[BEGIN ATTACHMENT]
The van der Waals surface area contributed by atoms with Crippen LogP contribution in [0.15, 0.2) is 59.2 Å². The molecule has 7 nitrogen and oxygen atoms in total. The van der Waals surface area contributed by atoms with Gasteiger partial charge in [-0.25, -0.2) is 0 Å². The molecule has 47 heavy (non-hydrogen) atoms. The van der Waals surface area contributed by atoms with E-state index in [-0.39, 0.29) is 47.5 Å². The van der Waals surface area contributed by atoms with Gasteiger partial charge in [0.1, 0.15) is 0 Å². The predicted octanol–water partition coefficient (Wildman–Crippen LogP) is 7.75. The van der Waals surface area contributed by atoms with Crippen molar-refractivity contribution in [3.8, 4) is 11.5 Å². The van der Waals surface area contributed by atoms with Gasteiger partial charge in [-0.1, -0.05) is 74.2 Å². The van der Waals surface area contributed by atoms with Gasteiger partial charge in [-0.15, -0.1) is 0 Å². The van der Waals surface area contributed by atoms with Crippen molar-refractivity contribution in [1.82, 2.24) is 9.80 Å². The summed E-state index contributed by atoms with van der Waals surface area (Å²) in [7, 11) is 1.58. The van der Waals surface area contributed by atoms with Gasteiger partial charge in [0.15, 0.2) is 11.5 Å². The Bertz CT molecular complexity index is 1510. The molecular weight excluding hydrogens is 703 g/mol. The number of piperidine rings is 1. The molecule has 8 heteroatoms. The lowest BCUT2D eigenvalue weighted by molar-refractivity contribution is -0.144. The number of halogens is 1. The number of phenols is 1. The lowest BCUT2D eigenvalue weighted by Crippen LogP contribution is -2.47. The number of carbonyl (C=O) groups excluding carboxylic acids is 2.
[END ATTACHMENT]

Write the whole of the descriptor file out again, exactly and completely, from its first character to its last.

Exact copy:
The van der Waals surface area contributed by atoms with Crippen LogP contribution in [0.15, 0.2) is 59.2 Å². The molecule has 7 nitrogen and oxygen atoms in total. The van der Waals surface area contributed by atoms with Gasteiger partial charge in [-0.25, -0.2) is 0 Å². The molecule has 47 heavy (non-hydrogen) atoms. The van der Waals surface area contributed by atoms with E-state index in [-0.39, 0.29) is 47.5 Å². The van der Waals surface area contributed by atoms with Gasteiger partial charge in [0.1, 0.15) is 0 Å². The predicted octanol–water partition coefficient (Wildman–Crippen LogP) is 7.75. The van der Waals surface area contributed by atoms with Crippen molar-refractivity contribution in [3.8, 4) is 11.5 Å². The van der Waals surface area contributed by atoms with Gasteiger partial charge in [-0.1, -0.05) is 74.2 Å². The van der Waals surface area contributed by atoms with Gasteiger partial charge in [-0.15, -0.1) is 0 Å². The van der Waals surface area contributed by atoms with Crippen molar-refractivity contribution in [1.82, 2.24) is 9.80 Å². The summed E-state index contributed by atoms with van der Waals surface area (Å²) in [7, 11) is 1.58. The van der Waals surface area contributed by atoms with Gasteiger partial charge in [0.15, 0.2) is 11.5 Å². The Bertz CT molecular complexity index is 1510. The molecular weight excluding hydrogens is 703 g/mol. The number of piperidine rings is 1. The molecule has 8 heteroatoms. The lowest BCUT2D eigenvalue weighted by molar-refractivity contribution is -0.144. The number of halogens is 1. The number of phenols is 1. The lowest BCUT2D eigenvalue weighted by Crippen LogP contribution is -2.47. The number of carbonyl (C=O) groups excluding carboxylic acids is 2.